Current exhibitions, talks, workshops etc.

October 2 – 4, 2020
Diversity and Gender in Academia: Numbers and facts
(queer) feminist seminar format by and for doctoral scholarship holders of the Hans Böckler Foundation

Inequalities in higher education and science are a highly relevant topic. Although the number of women and other marginalized groups has increased in recent decades, the diversification process is relatively slow ​(Moss-Racusin et al., 2014)​. Equality is supported by wide circles. However, marginalized groups are underrepresented in proportion to their share in the general population. Universal knowledge is still understood as white ​(Sow, 2014)​. Numerous social science studies confirm historical and persistent gender and racist discrimination, which among other things, can be traced back to explicit and implicit prejudices against these groups ​(Shaw & Stanton, 2012)​. What are the causes of this and what can we do to make the higher education system fairer?

Novemver 27 – 29, 2020
It’s about time!
More post-disciplinarity somewhere between visual arts, aesthetics, psychology and open science
Kunst der Erfahrung: Die interdisziplinäre Forschungswerkstatt der Psychologie und der Künste [Art of experience: The interdisciplinary research workshop of psychology and the arts]
Witten/Herdecke University

May 13 – 15, 2021
Open Science in art therapy research: Validating the rating instrument for two-dimensional pictorial works (RizbA) on contemporary visual art
Places, Spaces and Time – Shaping the European Art Therapy Landscape
1st EFAT Conference in Riga, Latvia​

Digital technologies allow us to share information beyond place, space and time. Current research benefits from these possibilities when it comes to opening research. Open Science includes six principles (Open Data, Open Source, Open Methodology, Open Peer Review, Open Access and Open Educational Resources) and can take part in various points of time during the research process. By applying these, we can shape the future of art therapy research in and beyond Europe by making it more visible, accessible and replicable. The presentation introduces recent findings on the rating instrument for two-dimensional pictorial works (RizbA) and thereby illustrates benefits of Open Science.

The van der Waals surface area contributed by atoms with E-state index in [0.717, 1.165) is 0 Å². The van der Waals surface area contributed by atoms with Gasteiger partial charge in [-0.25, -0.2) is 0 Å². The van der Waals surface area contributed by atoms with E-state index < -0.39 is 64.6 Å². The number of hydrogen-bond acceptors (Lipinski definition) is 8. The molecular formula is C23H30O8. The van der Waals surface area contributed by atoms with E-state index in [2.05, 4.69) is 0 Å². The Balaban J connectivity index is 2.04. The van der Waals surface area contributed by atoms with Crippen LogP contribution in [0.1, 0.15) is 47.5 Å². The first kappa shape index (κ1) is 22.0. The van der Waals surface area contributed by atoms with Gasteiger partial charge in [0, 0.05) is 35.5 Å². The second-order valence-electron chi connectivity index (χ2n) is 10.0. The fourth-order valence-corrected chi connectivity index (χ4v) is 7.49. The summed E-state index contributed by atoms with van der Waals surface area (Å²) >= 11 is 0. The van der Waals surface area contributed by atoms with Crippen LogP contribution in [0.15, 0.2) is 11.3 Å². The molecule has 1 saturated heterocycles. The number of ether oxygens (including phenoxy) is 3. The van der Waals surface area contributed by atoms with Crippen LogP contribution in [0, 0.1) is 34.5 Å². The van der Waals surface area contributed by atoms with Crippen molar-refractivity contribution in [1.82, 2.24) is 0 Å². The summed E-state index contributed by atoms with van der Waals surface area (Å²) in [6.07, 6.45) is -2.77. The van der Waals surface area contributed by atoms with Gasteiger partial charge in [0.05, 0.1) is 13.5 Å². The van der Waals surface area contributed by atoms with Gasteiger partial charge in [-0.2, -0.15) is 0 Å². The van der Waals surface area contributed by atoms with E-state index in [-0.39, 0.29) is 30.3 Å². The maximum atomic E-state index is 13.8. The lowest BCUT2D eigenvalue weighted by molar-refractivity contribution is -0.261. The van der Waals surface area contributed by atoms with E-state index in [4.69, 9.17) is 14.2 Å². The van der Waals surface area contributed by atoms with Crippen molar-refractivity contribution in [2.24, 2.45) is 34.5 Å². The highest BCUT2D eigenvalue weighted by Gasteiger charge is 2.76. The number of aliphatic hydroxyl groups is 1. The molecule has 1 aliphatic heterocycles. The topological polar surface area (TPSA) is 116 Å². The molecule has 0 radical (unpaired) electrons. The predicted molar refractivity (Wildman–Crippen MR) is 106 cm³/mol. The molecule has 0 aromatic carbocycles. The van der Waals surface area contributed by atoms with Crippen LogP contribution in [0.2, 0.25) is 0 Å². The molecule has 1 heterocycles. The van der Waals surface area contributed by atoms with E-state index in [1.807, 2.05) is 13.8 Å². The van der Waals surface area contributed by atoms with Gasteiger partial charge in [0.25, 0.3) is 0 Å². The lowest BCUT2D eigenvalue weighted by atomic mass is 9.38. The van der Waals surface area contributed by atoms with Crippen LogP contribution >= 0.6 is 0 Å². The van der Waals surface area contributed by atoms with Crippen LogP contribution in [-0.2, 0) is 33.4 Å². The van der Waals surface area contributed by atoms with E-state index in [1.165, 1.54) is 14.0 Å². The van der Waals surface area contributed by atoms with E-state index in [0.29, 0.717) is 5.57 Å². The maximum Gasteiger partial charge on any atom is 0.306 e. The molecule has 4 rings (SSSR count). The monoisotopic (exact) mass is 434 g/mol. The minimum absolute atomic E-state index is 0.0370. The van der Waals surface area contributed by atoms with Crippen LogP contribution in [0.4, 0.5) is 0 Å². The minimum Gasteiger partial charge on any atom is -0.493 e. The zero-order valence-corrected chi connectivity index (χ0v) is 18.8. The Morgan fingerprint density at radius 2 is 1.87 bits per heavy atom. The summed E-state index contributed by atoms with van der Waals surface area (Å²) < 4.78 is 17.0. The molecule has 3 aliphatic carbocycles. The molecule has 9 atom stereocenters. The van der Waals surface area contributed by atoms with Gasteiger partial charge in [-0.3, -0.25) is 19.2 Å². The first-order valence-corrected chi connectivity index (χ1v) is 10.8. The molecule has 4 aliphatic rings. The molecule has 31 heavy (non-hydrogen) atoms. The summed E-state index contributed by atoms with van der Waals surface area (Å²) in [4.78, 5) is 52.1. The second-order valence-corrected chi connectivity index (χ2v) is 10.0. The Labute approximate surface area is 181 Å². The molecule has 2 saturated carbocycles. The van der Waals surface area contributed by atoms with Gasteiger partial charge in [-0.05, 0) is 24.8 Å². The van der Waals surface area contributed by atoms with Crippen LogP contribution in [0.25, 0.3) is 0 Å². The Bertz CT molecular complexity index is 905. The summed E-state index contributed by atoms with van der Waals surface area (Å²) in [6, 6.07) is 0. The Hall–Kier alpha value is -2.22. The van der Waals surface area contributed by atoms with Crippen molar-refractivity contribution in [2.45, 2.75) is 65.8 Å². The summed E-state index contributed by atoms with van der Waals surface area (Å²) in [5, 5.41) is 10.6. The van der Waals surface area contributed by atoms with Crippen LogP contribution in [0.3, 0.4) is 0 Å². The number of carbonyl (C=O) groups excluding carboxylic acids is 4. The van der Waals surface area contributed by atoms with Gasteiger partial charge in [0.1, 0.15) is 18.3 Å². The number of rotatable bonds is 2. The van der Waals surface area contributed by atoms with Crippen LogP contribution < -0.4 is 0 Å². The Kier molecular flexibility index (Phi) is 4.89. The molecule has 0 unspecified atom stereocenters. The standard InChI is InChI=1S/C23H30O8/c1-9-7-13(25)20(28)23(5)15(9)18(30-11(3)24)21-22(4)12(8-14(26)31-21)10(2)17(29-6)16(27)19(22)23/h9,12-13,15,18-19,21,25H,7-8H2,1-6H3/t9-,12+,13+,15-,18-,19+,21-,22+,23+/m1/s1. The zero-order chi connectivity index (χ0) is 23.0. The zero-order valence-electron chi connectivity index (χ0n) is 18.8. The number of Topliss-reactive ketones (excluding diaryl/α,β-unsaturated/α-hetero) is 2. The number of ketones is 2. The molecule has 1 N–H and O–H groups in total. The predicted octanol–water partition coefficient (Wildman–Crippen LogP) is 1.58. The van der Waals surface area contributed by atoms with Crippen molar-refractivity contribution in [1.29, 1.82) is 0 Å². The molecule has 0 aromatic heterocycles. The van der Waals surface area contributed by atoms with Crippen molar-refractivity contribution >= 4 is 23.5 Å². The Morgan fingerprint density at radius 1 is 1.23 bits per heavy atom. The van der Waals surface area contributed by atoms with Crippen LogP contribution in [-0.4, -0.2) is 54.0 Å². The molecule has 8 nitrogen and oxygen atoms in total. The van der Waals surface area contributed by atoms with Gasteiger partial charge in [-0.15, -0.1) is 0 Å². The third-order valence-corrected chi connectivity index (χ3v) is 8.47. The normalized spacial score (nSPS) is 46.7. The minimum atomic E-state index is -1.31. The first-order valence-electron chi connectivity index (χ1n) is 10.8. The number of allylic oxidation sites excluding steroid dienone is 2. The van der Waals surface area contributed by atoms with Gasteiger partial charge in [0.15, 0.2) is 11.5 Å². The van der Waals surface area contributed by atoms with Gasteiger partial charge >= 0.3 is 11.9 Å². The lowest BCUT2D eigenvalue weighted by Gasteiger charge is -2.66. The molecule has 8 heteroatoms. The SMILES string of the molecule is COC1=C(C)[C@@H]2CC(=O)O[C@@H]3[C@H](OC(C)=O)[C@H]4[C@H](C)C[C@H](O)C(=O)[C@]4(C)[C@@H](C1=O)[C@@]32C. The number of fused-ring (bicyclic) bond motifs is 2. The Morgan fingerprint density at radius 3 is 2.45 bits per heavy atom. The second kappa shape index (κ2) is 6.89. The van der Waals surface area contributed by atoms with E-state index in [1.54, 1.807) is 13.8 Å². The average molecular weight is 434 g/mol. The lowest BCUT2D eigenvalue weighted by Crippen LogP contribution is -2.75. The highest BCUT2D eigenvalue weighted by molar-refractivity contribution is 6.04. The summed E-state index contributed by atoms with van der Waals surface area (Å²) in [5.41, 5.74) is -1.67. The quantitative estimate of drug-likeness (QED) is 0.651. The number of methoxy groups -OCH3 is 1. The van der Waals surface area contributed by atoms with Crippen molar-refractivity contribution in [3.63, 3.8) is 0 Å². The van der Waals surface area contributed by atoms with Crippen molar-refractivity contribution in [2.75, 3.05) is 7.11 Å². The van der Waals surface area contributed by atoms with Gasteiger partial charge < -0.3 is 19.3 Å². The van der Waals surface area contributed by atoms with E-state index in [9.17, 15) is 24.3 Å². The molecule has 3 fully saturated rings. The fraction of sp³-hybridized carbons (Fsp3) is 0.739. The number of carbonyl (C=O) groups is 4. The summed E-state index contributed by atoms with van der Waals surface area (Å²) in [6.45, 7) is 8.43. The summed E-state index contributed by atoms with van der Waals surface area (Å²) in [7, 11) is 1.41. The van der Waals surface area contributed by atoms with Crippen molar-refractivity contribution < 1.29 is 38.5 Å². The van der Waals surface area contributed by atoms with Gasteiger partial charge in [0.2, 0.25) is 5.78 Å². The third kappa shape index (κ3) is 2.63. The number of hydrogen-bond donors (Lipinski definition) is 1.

The study validates the questionnaire on a representative sample of contemporary fine art, consisting of 318 images depicting works by artists from different cultural areas dated to the 21st century, which are drawn from a digital image database. In a randomized test-retest design the pictorial material was rated in an online study by 506 (T1) respectively 238 (T2) art experts using RizbA. Statistical quality criteria such as item difficulty, capacity of differentiation, test-retest reliability, and intraclass correlation were calculated. Principal component analysis (PCA) and indices of factor similarity were computed.

The overall test’s capacity of differentiation yields a partial eta-squared of .31 (T1) and .40 (T2). Test-retest reliability is .86. PCA reveals an eight-factors solution, which is largely consistent across both measurement points. Tucker’s coefficient of congruence ranges between |0.71| and |1.00|. Intraclass correlation coefficients are .86 (T1) and .73 (T2).

While previous studies indicate a generalizability of the questionnaire to amateurs’ works, these findings confirm its applicability to professional contemporary artworks as well. Although a conclusion on the factors structure cannot be drawn yet, results are very promising. As the first reliable quantitative tool for formal picture analysis, RizbA opens up new perspectives in documentation and art therapy research. Beyond that the study includes several principles of Open Science, such as Open data, Open methodology, Open source and Open access, and therefore functions as a vivid example for future-oriented research in art therapy.

The study was funded by the Open Science Fellows Program by Wikimedia Germany, Stifterverband and VolkswagenStiftung.

I am pleased to be a speaker at your event and look forward to your inquiry.

  1. Moss-Racusin, C. A., van der Toorn, J., Dovidio, J. F., Brescoll, V. L., Graham, M. J., & Handelsman, J. (2014). Scientific Diversity Interventions. Science, 615–616. doi: 10.1126/science.1245936
  2. Shaw, A. K., & Stanton, D. E. (2012). Leaks in the pipeline: separating demographic inertia from ongoing gender differences in academia. Proceedings of the Royal Society B: Biological Sciences, 3736–3741. doi: 10.1098/rspb.2012.0822
  3. Sow, N. (2014). Schwarze Wissensproduktion als angeeignete Profilierungsressource und der systematische Ausschluss von Erfahrungswissen aus Kunst- und Kulturstudien. In Weißsein und Kunst: Neue postkoloniale Analysen. Kunst und Politik: Jahrbuch der Guernica-Gesellschaft (Vol. 17, p. ?). Retrieved from